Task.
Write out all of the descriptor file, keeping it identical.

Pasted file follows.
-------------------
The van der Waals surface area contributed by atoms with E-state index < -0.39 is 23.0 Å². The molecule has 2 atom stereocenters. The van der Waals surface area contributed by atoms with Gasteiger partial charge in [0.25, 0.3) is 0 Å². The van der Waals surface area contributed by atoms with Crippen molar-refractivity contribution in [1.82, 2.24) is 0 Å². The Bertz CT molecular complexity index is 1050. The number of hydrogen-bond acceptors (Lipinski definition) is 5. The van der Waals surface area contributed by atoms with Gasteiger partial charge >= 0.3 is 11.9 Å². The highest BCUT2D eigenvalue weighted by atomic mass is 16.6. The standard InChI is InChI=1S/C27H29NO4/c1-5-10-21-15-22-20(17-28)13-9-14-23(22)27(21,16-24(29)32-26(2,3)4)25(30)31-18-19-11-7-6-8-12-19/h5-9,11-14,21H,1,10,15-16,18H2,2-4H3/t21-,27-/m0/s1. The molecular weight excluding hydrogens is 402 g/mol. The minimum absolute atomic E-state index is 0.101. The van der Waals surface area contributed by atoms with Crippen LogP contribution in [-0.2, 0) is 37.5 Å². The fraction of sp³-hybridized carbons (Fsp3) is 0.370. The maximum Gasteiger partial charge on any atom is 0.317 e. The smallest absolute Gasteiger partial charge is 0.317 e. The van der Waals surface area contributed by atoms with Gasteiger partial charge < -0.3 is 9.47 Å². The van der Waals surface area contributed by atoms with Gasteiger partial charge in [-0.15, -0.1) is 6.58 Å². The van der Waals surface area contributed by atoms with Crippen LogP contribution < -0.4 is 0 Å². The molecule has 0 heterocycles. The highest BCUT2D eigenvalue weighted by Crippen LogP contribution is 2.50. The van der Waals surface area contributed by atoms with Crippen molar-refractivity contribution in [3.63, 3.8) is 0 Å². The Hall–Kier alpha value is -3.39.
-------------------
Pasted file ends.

The van der Waals surface area contributed by atoms with E-state index < -0.39 is 23.0 Å². The molecule has 2 atom stereocenters. The van der Waals surface area contributed by atoms with Gasteiger partial charge in [0.25, 0.3) is 0 Å². The van der Waals surface area contributed by atoms with Crippen molar-refractivity contribution in [1.82, 2.24) is 0 Å². The Bertz CT molecular complexity index is 1050. The number of hydrogen-bond acceptors (Lipinski definition) is 5. The van der Waals surface area contributed by atoms with Gasteiger partial charge >= 0.3 is 11.9 Å². The highest BCUT2D eigenvalue weighted by atomic mass is 16.6. The standard InChI is InChI=1S/C27H29NO4/c1-5-10-21-15-22-20(17-28)13-9-14-23(22)27(21,16-24(29)32-26(2,3)4)25(30)31-18-19-11-7-6-8-12-19/h5-9,11-14,21H,1,10,15-16,18H2,2-4H3/t21-,27-/m0/s1. The molecular weight excluding hydrogens is 402 g/mol. The minimum absolute atomic E-state index is 0.101. The van der Waals surface area contributed by atoms with Crippen LogP contribution in [-0.2, 0) is 37.5 Å². The fraction of sp³-hybridized carbons (Fsp3) is 0.370. The maximum Gasteiger partial charge on any atom is 0.317 e. The smallest absolute Gasteiger partial charge is 0.317 e. The van der Waals surface area contributed by atoms with Gasteiger partial charge < -0.3 is 9.47 Å². The van der Waals surface area contributed by atoms with Gasteiger partial charge in [-0.15, -0.1) is 6.58 Å². The van der Waals surface area contributed by atoms with Crippen LogP contribution < -0.4 is 0 Å². The molecule has 0 heterocycles. The highest BCUT2D eigenvalue weighted by Crippen LogP contribution is 2.50. The van der Waals surface area contributed by atoms with Crippen molar-refractivity contribution in [3.63, 3.8) is 0 Å². The Hall–Kier alpha value is -3.39.